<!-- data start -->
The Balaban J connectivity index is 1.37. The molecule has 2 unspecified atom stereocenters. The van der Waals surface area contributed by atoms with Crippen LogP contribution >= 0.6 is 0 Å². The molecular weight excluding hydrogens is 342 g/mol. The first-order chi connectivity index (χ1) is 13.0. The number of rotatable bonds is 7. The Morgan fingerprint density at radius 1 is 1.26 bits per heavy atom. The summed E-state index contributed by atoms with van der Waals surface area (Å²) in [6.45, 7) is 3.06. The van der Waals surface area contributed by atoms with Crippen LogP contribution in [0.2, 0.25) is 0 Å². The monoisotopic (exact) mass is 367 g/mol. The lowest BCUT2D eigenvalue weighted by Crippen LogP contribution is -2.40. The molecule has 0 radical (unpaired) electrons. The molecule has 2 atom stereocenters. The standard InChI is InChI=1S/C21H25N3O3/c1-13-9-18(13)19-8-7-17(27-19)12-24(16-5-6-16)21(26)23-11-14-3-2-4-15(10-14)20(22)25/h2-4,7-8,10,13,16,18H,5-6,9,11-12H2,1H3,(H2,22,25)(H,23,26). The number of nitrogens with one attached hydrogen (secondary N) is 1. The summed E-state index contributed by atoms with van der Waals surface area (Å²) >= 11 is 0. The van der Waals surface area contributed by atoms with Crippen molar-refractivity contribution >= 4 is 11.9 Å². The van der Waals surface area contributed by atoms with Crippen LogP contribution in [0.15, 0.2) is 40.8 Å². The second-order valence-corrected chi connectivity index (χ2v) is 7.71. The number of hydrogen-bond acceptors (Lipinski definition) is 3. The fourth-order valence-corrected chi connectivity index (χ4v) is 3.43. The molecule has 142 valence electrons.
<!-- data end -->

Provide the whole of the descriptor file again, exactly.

The Balaban J connectivity index is 1.37. The molecule has 2 unspecified atom stereocenters. The van der Waals surface area contributed by atoms with Crippen LogP contribution >= 0.6 is 0 Å². The molecular weight excluding hydrogens is 342 g/mol. The first-order chi connectivity index (χ1) is 13.0. The number of rotatable bonds is 7. The Morgan fingerprint density at radius 1 is 1.26 bits per heavy atom. The summed E-state index contributed by atoms with van der Waals surface area (Å²) in [6.45, 7) is 3.06. The van der Waals surface area contributed by atoms with Crippen LogP contribution in [0.2, 0.25) is 0 Å². The monoisotopic (exact) mass is 367 g/mol. The lowest BCUT2D eigenvalue weighted by Crippen LogP contribution is -2.40. The molecule has 0 radical (unpaired) electrons. The molecule has 2 atom stereocenters. The standard InChI is InChI=1S/C21H25N3O3/c1-13-9-18(13)19-8-7-17(27-19)12-24(16-5-6-16)21(26)23-11-14-3-2-4-15(10-14)20(22)25/h2-4,7-8,10,13,16,18H,5-6,9,11-12H2,1H3,(H2,22,25)(H,23,26). The number of nitrogens with one attached hydrogen (secondary N) is 1. The summed E-state index contributed by atoms with van der Waals surface area (Å²) >= 11 is 0. The van der Waals surface area contributed by atoms with Crippen molar-refractivity contribution >= 4 is 11.9 Å². The van der Waals surface area contributed by atoms with Crippen LogP contribution in [0.15, 0.2) is 40.8 Å². The second-order valence-corrected chi connectivity index (χ2v) is 7.71. The number of hydrogen-bond acceptors (Lipinski definition) is 3. The fourth-order valence-corrected chi connectivity index (χ4v) is 3.43. The molecule has 142 valence electrons.